(WebSphere ESB V6.0.2 will introduce support for JMS messages that do not contain XML, that can be mapped to a business object but can have arbitrary content instead. For a more detailed description of how to create your own serialization logic for JMS content, see Building a powerful, reliable SOA with JMS and WebSphere ESB.)
JMS Function Selector -- Remember that we explained how we view the application receiving the JMS message as a service? This means that it supports one or more operations. In the case of a JMS-based service, one queue can be reused for multiple operations. Hence, you need to tell the system which type of message to map to which operation on the service. WebSphere ESB does this by setting a JMS header field, called TargetFunctionName, that contains the name of the invoked operation on the outgoing message. The receiving application, in our case the PackageReceivedMDB, can now distinguish between operations by inspecting this header. In our scenario, however, we are not using this, since the MDB only supports one operation anyway. Therefore, uncheck this option.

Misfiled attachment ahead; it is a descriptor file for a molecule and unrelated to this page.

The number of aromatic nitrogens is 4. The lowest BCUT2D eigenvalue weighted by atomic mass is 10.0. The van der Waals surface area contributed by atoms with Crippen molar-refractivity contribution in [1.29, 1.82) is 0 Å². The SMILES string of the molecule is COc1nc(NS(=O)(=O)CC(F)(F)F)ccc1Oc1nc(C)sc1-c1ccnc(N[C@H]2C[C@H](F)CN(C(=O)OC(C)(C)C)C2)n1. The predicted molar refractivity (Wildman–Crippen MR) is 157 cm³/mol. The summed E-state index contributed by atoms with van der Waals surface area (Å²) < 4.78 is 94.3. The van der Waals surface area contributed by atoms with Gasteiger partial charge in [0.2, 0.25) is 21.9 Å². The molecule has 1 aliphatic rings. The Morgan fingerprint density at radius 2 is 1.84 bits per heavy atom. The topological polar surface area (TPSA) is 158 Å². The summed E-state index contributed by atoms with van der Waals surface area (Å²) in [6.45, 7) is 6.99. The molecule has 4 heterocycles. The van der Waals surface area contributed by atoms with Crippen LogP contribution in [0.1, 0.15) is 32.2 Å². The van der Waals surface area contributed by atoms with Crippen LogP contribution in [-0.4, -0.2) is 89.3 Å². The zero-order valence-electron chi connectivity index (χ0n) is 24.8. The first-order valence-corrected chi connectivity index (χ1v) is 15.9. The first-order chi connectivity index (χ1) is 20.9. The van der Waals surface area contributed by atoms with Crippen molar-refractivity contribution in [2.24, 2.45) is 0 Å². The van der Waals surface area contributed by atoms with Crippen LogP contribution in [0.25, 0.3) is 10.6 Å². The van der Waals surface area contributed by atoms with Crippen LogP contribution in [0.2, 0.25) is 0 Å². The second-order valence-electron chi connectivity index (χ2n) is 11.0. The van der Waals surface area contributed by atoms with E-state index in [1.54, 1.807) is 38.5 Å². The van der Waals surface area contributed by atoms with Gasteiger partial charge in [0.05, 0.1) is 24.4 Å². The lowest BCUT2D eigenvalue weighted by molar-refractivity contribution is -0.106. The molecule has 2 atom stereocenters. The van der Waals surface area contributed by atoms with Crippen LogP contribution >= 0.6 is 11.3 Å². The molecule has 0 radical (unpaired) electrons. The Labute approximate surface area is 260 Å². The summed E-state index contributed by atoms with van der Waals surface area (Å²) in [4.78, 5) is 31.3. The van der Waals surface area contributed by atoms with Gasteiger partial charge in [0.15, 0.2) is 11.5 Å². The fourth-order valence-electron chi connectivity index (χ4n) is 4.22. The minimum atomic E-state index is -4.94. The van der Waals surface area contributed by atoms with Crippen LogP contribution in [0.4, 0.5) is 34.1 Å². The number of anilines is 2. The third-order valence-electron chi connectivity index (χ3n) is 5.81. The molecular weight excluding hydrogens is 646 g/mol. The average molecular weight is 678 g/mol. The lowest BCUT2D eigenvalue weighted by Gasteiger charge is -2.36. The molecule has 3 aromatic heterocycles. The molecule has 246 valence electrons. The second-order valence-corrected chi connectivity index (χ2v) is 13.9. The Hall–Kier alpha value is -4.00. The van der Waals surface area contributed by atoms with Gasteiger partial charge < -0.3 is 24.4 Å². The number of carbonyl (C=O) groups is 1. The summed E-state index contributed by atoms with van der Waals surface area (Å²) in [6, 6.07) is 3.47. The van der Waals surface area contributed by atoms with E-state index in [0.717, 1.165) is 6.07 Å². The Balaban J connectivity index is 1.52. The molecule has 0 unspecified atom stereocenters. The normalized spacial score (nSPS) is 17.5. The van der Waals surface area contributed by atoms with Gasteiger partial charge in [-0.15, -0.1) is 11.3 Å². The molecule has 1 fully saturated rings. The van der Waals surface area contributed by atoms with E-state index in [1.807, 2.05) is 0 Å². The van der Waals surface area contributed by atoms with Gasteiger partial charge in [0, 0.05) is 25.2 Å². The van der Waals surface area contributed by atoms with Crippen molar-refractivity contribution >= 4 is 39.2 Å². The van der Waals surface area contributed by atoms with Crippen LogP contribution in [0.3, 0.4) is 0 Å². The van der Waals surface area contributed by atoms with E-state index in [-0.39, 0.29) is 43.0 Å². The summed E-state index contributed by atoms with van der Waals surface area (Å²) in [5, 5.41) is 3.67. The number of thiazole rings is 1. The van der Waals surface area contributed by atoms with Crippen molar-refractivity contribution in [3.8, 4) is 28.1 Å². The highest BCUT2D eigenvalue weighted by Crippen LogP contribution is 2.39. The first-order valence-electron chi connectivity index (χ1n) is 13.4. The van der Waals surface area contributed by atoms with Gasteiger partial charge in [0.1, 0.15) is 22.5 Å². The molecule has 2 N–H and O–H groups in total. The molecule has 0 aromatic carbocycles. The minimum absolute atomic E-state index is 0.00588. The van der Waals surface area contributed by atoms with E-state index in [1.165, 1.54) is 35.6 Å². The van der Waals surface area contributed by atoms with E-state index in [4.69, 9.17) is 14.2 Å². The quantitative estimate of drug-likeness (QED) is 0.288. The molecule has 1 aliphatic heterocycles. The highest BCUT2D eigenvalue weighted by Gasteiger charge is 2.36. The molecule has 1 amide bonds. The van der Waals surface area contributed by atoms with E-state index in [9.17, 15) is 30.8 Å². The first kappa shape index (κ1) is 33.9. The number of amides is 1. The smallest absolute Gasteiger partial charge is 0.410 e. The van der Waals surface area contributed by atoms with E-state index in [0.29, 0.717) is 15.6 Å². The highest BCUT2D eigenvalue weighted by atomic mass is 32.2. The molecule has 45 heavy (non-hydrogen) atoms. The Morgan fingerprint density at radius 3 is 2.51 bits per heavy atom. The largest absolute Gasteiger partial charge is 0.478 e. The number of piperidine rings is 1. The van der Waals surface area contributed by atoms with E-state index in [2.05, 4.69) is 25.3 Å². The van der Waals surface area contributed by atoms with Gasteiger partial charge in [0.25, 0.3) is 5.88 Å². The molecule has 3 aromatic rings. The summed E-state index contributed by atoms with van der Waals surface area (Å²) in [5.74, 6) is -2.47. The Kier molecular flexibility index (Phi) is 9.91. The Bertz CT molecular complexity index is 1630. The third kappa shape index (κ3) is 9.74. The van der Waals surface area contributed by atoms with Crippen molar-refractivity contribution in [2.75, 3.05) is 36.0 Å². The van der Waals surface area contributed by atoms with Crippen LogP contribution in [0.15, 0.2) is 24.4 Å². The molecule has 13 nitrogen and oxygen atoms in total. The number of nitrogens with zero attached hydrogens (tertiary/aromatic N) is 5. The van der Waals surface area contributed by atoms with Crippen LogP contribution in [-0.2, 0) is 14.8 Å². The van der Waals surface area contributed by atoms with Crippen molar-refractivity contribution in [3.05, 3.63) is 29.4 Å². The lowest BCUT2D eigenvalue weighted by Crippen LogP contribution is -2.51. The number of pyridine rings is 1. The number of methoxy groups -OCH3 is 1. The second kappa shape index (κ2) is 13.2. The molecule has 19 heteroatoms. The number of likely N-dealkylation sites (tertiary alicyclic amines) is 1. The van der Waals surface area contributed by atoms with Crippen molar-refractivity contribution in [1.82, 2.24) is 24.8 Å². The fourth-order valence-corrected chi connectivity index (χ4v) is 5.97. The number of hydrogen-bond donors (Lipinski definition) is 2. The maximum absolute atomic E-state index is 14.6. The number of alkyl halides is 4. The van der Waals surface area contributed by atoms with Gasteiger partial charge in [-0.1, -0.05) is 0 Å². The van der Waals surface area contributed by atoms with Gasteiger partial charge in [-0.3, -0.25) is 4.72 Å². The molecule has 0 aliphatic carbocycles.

After setting all values as described above, click OK to generate the binding.
Select the import in the assembly editor and go to the Properties tab at the bottom of the tool. Within the Properties view, select the Summary tab. Your view should now look like Figure 6.
Figure 6. Import properties
Note how the name of the send queue is set to PackageReceivedModule/MDBImport_SEND_D. This name was generated when you created the binding, and the respective artifacts will be generated at deployment time. You will need to use this queue name later when you configure the MDB.
There is one thing left to do, namely define the appropriate JMSType on the outgoing message. The MDB only handles messages that have the JMSType header field set to package_received (this is defined in the MDB's deployment descriptor). Define the JMSType in the Method bindings tab of the Properties view, as shown in Figure 7.
Figure 7. Method bindings